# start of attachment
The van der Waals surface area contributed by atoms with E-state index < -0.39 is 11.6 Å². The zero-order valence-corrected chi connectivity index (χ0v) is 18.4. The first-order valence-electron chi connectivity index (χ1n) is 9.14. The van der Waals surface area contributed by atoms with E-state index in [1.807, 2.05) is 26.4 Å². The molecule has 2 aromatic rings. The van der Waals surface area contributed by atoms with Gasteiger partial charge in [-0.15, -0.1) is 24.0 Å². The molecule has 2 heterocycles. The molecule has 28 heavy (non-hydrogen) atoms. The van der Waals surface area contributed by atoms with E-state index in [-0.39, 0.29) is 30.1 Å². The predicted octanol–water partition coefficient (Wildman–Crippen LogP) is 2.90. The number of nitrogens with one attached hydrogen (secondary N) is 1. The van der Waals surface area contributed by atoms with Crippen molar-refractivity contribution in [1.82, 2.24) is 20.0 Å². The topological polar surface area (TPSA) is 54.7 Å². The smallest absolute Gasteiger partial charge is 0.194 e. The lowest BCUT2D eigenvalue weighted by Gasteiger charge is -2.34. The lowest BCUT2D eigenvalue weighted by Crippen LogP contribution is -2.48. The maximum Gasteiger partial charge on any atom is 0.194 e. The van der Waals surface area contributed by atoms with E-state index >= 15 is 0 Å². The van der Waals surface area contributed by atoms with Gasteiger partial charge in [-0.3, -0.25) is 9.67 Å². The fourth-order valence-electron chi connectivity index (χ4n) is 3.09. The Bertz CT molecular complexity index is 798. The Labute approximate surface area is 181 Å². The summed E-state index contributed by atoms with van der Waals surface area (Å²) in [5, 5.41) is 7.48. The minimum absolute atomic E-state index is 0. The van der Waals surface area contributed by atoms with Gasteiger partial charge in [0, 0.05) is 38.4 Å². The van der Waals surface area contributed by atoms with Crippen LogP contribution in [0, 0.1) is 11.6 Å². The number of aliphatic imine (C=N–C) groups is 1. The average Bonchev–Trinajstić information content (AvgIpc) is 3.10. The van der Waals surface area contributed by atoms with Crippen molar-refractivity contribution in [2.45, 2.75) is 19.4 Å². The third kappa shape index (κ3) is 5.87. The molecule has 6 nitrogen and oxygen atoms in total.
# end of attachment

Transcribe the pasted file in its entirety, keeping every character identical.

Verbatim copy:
The van der Waals surface area contributed by atoms with E-state index < -0.39 is 11.6 Å². The zero-order valence-corrected chi connectivity index (χ0v) is 18.4. The first-order valence-electron chi connectivity index (χ1n) is 9.14. The van der Waals surface area contributed by atoms with E-state index in [1.807, 2.05) is 26.4 Å². The molecule has 2 aromatic rings. The van der Waals surface area contributed by atoms with Gasteiger partial charge in [-0.15, -0.1) is 24.0 Å². The molecule has 2 heterocycles. The molecule has 28 heavy (non-hydrogen) atoms. The van der Waals surface area contributed by atoms with E-state index in [-0.39, 0.29) is 30.1 Å². The predicted octanol–water partition coefficient (Wildman–Crippen LogP) is 2.90. The number of nitrogens with one attached hydrogen (secondary N) is 1. The van der Waals surface area contributed by atoms with Crippen molar-refractivity contribution in [1.82, 2.24) is 20.0 Å². The topological polar surface area (TPSA) is 54.7 Å². The smallest absolute Gasteiger partial charge is 0.194 e. The lowest BCUT2D eigenvalue weighted by Gasteiger charge is -2.34. The lowest BCUT2D eigenvalue weighted by Crippen LogP contribution is -2.48. The maximum Gasteiger partial charge on any atom is 0.194 e. The van der Waals surface area contributed by atoms with E-state index >= 15 is 0 Å². The van der Waals surface area contributed by atoms with Gasteiger partial charge in [-0.3, -0.25) is 9.67 Å². The fourth-order valence-electron chi connectivity index (χ4n) is 3.09. The Bertz CT molecular complexity index is 798. The Labute approximate surface area is 181 Å². The summed E-state index contributed by atoms with van der Waals surface area (Å²) in [5, 5.41) is 7.48. The minimum absolute atomic E-state index is 0. The van der Waals surface area contributed by atoms with Gasteiger partial charge in [0, 0.05) is 38.4 Å². The van der Waals surface area contributed by atoms with Crippen LogP contribution in [0, 0.1) is 11.6 Å². The number of aliphatic imine (C=N–C) groups is 1. The average Bonchev–Trinajstić information content (AvgIpc) is 3.10. The van der Waals surface area contributed by atoms with Crippen molar-refractivity contribution in [2.45, 2.75) is 19.4 Å². The third kappa shape index (κ3) is 5.87. The molecule has 6 nitrogen and oxygen atoms in total.